The Overlake Clinics Musculoskeletal Medicine team emphasizes a comprehensive approach combining therapeutic exercise, manual therapy, patient education, and multiple modes of treatment to enhance the recovery of our patients and return them to function in the shortest time possible. Treatment is provided by physical therapists.
Physical therapy (also physiotherapy) is a health profession that assesses and provides treatment to individuals for the development, maintenance, and restoration of movement and function throughout life. This includes providing treatment in circumstances where movement and function are threatened by aging, injury, disease or environmental factors.
Our physical therapists promote healing by reducing pain and inflammation, by increasing range of motion and strength, and by improving posture, body awareness and body mechanics.
We employ multiple treatment strategies such as therapeutic functional exercise, joint mobilizations, soft tissue release techniques, modalities, and education programs to help people recover from orthopedic surgeries, joint and soft tissue injuries/conditions, workplace injuries, auto injuries, and sports injuries.
What to Expect
Your course of physical therapy begins with a specialized and focused evaluation, which involves collecting information about the current problem as well as your general health and therapy goals. A physical exam is then conducted to assess the range of motion, neurological status, level of pain, strength, posture, flexibility, and ability to perform specific functional tasks. This visit generally lasts the majority of one hour.
After the initial evaluation visit, treatment visits will commence. Your treatment program will initially focus on reducing your symptoms and establishing a foundation for proper strengthening, endurance and flexibility. Once, the foundation is set, treatment sessions will progress steadily. It is of critical importance that you adhere to both your treatment schedule in the clinic and your home exercise program so that you increase the chance of recovering.
Since your understanding and participation is essential in achieving your goals, you will be taught strategies to take control of your body and the process of healing. Education is part of what we do as physical therapists. Expect to receive a written home program that will include flexibility, endurance, and strengthening techniques.
Open communication is vital between you and your therapist, and we encourage you to ask questions during your course of therapy.
- Electrical stimulation: Decreases pain, increases circulation and decreases swelling
- Electrical muscle stimulation (EMS): Increases muscle activity and contraction ability
- TENS unit: Home electrical stimulation unit designed to provide pain relief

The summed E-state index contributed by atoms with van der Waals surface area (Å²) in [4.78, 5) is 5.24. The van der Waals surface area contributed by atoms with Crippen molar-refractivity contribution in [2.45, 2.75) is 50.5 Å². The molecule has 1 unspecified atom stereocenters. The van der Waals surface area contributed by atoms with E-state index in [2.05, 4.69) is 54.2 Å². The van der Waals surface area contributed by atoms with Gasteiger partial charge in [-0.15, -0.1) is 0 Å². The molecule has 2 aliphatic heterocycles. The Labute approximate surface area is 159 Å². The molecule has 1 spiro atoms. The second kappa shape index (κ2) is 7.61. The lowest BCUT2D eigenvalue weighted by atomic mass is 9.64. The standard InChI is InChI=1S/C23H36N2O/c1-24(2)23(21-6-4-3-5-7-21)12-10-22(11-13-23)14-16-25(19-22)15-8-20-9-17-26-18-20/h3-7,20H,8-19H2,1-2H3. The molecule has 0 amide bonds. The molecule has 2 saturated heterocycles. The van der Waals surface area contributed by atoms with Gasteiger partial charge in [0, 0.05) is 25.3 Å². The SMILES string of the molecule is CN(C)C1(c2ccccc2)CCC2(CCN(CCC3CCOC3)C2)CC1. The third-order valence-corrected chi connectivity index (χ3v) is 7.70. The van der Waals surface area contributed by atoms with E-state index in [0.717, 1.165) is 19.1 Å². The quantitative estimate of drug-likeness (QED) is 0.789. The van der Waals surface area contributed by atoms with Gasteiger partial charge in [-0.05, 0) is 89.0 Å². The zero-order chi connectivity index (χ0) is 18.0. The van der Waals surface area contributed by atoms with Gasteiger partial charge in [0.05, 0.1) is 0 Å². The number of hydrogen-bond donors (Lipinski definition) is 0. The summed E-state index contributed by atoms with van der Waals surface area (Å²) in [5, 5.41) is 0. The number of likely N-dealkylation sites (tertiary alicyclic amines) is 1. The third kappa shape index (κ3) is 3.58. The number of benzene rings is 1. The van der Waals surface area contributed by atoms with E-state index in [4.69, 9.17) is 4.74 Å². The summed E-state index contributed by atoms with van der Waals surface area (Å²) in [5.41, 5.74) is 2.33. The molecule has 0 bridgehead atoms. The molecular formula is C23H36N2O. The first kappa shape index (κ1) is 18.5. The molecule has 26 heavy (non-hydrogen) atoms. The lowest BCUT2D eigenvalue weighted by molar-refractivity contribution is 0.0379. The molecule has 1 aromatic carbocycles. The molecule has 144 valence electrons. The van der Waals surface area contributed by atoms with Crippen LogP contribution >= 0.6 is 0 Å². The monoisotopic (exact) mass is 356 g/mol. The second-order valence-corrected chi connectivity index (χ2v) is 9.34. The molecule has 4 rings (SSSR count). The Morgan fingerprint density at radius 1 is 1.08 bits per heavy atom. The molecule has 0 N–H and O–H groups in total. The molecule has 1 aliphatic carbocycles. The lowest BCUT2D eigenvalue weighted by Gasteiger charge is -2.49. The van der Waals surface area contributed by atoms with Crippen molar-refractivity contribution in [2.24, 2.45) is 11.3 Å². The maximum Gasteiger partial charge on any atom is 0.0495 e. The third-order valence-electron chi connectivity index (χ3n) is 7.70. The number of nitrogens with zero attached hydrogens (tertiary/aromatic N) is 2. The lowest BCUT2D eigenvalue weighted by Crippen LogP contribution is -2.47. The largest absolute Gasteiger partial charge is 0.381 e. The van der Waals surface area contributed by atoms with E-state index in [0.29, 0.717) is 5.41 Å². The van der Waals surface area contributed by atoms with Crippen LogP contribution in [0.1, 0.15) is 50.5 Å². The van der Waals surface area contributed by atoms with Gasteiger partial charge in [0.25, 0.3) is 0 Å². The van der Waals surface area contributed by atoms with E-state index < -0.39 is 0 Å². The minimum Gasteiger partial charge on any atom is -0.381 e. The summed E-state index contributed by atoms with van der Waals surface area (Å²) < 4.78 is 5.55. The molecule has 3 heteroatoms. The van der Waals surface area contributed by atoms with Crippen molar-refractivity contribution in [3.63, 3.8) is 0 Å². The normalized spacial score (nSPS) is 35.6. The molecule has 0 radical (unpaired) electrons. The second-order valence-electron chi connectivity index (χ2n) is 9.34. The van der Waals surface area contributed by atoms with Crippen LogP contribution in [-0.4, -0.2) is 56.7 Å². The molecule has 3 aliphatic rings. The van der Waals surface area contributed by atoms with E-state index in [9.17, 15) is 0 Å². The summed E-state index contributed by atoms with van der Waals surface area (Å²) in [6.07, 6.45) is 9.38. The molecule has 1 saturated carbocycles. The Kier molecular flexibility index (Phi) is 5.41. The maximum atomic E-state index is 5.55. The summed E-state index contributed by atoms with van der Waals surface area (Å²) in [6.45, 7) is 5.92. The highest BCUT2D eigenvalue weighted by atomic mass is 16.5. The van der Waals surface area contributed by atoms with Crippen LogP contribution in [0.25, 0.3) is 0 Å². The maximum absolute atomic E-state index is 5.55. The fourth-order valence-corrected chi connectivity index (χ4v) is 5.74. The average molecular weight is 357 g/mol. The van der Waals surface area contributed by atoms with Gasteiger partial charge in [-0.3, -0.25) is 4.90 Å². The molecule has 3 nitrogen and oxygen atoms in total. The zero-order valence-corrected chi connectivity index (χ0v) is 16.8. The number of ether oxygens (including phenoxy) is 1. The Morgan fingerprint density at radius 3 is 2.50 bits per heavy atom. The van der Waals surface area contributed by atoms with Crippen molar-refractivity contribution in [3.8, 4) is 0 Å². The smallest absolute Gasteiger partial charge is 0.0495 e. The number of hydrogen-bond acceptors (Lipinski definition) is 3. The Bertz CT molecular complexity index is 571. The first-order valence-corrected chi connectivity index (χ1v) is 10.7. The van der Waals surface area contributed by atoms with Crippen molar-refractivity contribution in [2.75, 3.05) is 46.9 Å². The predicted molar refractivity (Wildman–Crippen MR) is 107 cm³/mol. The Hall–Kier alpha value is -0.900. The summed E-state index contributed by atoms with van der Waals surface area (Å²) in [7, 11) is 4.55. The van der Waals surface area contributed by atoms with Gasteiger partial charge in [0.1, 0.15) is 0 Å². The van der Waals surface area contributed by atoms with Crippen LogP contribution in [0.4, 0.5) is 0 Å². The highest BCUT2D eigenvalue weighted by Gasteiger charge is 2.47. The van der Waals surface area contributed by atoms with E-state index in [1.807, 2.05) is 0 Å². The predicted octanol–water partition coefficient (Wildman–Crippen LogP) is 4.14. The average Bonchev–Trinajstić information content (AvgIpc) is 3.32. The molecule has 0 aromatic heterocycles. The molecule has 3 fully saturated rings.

- Traction: Applied to the cervical spine to reduce pressure on spinal segments, nerves or discs
- Ice pack/ice massage: Decreases pain and inflammation
- Laser light therapy (low-level laser therapy/cold laser therapy): Decreases pain, increases cellular activity and increases circulation
Frequently Asked Questions about Laser Light Therapy
What is laser light therapy?
Laser light therapy (LLT) also known as low-level laser therapy (LLLT) or cold laser therapy (CLT) is a treatment option that utilizes specific wavelengths of light (red and near infrared) to promote therapeutic healing. It is FDA cleared and is widely used by healthcare professionals and clinicians.
Who is a candidate for laser therapy?
It can be used for patients who suffer from a variety of acute and chronic conditions or injuries in order to help reduce pain and swelling as well as increase functionality.
What are some conditions commonly treated with laser therapy?
- Knee pain
- Rotator cuff/shoulder injuries
- Back pain
- Post-surgical conditions
- Carpal tunnel syndrome
- Muscle strains/pulls
- Hip bursitis
- Neck pain
- Plantar fasciitis/achilles tendonitis
- Tennis elbow
- Ankle sprains
What does research demonstrate?
- Enhances the repair of tissue
- Decreases post-surgical healing time
- Improves lymphatic drainage
- Reduces pain/inflammation
- Increases circulation
How does it work?
Laser light therapy is delivered directly over the injured area for 30 seconds to several minutes, depending on the size of the area being treated and the dose of energy provided by the laser unit. During this time, the beams of light emitted from the laser pass through the layers of the skin to the target area. When cells absorb the light energy, a series of events are initiated in the cells to help normalize damaged or injured tissue and regenerate faster. This helps to reduce pain, inflammation and swelling which can speed up the process of healing.
Does it hurt? What does the laser feel like?
You will no experience pain with laser treatment. Patients typically report feeling a small amount of tingling, coolness or warmth.
How long does each treatment session take?
The typical course of treatment is up to 10 minutes per area being treated.
How many treatments does it take?
Depending on the nature of your condition or injury, your treatment may range from 10 to 15 visits, but some conditions may require longer treatment plans. Individuals with rheumatoid arthritis, fibromyalgia or other autoimmune conditions will typically need more than 15 treatment sessions.
How often should a patient be treated?
Acute conditions may be treated daily, particularly if they are accompanied by significant pain. Conditions which are more chronic or long-standing respond better when treatments are received two to three times per week, tapering to once per week or every other week based upon improvement.